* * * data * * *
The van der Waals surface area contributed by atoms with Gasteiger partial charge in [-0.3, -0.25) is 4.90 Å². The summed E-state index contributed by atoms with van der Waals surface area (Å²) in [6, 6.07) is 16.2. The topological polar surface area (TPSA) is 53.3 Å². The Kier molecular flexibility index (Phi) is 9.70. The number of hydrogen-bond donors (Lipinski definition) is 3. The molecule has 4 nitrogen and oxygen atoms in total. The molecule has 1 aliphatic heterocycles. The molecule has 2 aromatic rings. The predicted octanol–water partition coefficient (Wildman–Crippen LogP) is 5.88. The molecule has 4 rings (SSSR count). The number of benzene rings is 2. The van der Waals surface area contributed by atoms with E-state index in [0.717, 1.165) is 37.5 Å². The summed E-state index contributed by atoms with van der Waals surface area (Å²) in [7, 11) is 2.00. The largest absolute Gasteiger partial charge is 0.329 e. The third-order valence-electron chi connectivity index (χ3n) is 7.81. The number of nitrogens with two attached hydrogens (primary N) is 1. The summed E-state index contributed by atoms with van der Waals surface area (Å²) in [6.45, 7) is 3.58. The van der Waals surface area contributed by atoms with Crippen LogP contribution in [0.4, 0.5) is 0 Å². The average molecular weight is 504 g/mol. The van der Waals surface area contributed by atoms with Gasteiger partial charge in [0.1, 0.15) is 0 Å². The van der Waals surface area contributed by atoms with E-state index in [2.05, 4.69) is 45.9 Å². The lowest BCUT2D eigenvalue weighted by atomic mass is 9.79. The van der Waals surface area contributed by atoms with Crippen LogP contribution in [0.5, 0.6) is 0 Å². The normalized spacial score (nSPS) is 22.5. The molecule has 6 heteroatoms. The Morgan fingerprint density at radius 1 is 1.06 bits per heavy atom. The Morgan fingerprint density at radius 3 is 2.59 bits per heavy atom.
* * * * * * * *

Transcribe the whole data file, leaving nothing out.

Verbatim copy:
The van der Waals surface area contributed by atoms with Gasteiger partial charge in [-0.3, -0.25) is 4.90 Å². The summed E-state index contributed by atoms with van der Waals surface area (Å²) in [6, 6.07) is 16.2. The topological polar surface area (TPSA) is 53.3 Å². The Kier molecular flexibility index (Phi) is 9.70. The number of hydrogen-bond donors (Lipinski definition) is 3. The molecule has 4 nitrogen and oxygen atoms in total. The molecule has 1 aliphatic heterocycles. The molecule has 2 aromatic rings. The predicted octanol–water partition coefficient (Wildman–Crippen LogP) is 5.88. The molecule has 4 rings (SSSR count). The number of benzene rings is 2. The van der Waals surface area contributed by atoms with E-state index in [0.717, 1.165) is 37.5 Å². The summed E-state index contributed by atoms with van der Waals surface area (Å²) in [7, 11) is 2.00. The largest absolute Gasteiger partial charge is 0.329 e. The third-order valence-electron chi connectivity index (χ3n) is 7.81. The number of nitrogens with two attached hydrogens (primary N) is 1. The summed E-state index contributed by atoms with van der Waals surface area (Å²) in [6.45, 7) is 3.58. The van der Waals surface area contributed by atoms with Crippen LogP contribution in [0.4, 0.5) is 0 Å². The average molecular weight is 504 g/mol. The van der Waals surface area contributed by atoms with Gasteiger partial charge in [0.1, 0.15) is 0 Å². The van der Waals surface area contributed by atoms with E-state index in [2.05, 4.69) is 45.9 Å². The lowest BCUT2D eigenvalue weighted by atomic mass is 9.79. The van der Waals surface area contributed by atoms with Crippen LogP contribution in [0.5, 0.6) is 0 Å². The normalized spacial score (nSPS) is 22.5. The molecule has 6 heteroatoms. The Morgan fingerprint density at radius 1 is 1.06 bits per heavy atom. The Morgan fingerprint density at radius 3 is 2.59 bits per heavy atom.